It may peradventure ... appear strange to thee to recyve theas lines from a mother that dyed when thou weart born. So writes Elizabeth Joscelin to her unborn daughter, shortly before dying in childbirth on 12 October, 1622. As a godly woman, Joscelin was aware of her duty to instruct her child in religion. Prophetically fearing her death, she chose to embody her instruction in a text, a mother's legacy, through which she could (as it were) speak to her child from the dead. In 1624, a Chaplain to the Archbishop of Canterbury, Thomas Goad, published Joscelin's legacy for a wider audience - but with significant changes.Brown, Sylvia, a#39;The Approbation of Elizabeth Jocelina#39;, in English Manuscript Studies 1100 -1700: 10 (2000). ... Cressy, David, and Lori Anne Ferrell, Religion and Society in Early Modern England: A Sourcebook, London, Routledge, 1996. ... Hobby, Elaine, Virtue of Necessity: English Womena#39;s Writing 1649-88, London, Virago, 1988. ... Poole, Kristen, a#39;aquot;The Fittest Closet for All Goodnessaquot;: Authorial Strategies of Jacobean Mothersa#39; Manualsa#39;, Studies in English Literature 1 500- 1 900, anbsp;...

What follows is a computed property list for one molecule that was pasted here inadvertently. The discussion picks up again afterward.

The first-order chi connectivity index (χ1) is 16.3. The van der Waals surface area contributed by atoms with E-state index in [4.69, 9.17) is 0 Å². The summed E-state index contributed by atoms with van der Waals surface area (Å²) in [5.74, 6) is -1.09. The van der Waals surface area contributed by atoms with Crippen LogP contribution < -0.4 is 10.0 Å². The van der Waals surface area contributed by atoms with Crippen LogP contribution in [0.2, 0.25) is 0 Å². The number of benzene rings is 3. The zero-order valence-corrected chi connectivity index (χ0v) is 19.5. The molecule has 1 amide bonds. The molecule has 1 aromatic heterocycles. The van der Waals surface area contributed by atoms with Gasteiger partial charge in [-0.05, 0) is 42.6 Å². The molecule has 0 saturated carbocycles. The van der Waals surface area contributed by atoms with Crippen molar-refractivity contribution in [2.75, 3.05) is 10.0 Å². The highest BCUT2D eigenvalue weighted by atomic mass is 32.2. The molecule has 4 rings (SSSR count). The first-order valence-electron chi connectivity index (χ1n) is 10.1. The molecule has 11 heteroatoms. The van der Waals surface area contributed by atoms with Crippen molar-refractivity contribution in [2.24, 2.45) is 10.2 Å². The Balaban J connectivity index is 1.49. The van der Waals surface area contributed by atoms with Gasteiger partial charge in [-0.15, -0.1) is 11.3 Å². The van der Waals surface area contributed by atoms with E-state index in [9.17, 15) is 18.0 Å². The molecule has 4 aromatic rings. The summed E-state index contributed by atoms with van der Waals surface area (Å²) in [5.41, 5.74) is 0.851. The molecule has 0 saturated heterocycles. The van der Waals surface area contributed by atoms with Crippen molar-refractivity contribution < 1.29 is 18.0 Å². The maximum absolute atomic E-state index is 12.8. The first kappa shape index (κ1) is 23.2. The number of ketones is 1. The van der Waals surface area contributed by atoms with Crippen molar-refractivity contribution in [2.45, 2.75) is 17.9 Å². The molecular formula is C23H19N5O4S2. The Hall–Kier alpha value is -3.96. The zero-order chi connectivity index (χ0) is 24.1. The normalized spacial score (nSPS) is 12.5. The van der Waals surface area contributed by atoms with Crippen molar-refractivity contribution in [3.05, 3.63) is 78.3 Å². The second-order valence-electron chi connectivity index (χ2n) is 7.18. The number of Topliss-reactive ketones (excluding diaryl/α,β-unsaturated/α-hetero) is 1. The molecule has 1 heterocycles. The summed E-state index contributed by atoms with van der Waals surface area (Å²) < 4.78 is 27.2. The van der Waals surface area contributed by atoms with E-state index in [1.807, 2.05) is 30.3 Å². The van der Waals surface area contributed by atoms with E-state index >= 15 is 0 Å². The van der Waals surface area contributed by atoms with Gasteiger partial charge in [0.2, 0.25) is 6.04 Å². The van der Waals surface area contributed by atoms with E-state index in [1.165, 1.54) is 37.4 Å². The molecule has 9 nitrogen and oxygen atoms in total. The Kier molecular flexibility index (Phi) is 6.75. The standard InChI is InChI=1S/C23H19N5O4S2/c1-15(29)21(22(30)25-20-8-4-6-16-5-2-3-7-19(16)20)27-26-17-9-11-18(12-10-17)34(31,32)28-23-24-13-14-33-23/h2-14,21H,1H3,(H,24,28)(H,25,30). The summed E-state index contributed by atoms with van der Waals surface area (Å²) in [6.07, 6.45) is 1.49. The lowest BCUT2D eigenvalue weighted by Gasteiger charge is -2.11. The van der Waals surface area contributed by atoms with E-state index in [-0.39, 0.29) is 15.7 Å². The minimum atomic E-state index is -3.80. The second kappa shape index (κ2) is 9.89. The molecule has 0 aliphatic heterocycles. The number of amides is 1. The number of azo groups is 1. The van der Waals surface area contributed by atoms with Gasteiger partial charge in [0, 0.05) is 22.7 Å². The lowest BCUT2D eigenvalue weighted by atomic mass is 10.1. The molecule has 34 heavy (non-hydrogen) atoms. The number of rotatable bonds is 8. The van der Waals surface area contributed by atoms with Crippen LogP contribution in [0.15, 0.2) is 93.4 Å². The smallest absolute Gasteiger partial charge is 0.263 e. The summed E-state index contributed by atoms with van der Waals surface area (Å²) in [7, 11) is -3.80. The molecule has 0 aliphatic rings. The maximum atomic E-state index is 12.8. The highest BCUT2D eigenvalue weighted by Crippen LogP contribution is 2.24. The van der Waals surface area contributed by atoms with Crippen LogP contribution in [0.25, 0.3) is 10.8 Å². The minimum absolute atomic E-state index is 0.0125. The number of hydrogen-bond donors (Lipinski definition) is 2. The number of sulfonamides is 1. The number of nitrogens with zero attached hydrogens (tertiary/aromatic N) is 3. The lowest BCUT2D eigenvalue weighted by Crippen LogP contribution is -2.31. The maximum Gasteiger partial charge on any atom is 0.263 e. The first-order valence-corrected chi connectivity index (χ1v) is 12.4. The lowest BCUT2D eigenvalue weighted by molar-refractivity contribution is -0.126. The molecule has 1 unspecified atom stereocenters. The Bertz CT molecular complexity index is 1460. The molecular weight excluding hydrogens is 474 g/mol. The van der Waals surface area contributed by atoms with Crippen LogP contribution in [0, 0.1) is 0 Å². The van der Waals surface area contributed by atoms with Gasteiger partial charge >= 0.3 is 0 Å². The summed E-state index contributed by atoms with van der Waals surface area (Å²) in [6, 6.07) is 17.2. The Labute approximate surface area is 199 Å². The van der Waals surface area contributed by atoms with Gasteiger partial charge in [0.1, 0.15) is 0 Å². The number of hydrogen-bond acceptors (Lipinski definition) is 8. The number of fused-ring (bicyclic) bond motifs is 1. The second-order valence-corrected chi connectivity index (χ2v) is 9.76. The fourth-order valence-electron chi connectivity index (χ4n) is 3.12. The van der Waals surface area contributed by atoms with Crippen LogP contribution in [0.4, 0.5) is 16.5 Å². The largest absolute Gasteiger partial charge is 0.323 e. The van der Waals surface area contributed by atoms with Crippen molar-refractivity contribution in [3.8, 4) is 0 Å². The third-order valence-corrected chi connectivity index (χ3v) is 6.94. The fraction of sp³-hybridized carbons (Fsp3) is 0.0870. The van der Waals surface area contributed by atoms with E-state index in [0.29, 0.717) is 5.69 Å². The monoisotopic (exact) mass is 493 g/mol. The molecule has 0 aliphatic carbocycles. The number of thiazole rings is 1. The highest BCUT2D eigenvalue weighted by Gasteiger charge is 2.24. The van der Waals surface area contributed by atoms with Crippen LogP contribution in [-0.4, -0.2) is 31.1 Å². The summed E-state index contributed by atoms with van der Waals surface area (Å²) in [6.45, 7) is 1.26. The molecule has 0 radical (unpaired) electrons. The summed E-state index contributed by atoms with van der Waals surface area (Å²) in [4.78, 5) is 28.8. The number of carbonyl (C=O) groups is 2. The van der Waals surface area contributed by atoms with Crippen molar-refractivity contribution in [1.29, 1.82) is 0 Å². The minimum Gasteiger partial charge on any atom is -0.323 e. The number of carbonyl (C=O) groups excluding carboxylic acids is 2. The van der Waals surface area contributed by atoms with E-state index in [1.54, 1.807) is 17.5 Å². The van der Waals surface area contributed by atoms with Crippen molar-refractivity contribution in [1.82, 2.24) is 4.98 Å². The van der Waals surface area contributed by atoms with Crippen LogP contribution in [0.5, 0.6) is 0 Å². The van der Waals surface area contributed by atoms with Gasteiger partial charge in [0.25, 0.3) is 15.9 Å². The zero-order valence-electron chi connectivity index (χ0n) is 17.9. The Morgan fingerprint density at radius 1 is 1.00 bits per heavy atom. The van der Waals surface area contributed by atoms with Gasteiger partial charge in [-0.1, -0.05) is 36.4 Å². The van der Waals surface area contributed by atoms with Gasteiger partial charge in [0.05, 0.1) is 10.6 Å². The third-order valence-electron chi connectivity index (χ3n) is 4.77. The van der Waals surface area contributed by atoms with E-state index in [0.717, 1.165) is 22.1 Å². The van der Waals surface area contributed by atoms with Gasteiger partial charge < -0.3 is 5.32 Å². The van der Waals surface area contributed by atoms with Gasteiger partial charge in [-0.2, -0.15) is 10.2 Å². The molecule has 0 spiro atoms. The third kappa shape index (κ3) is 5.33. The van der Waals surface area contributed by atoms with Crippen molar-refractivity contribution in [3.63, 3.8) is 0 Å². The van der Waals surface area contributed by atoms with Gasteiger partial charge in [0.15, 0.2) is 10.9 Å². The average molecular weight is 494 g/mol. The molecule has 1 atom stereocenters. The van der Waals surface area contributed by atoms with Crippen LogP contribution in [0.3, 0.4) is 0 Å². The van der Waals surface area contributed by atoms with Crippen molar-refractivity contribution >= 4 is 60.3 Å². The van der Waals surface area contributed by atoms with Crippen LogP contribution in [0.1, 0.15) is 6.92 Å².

|Title||:||Women's Writing in Stuart England|
|Publisher||:||Sutton Pub Limited - 1999|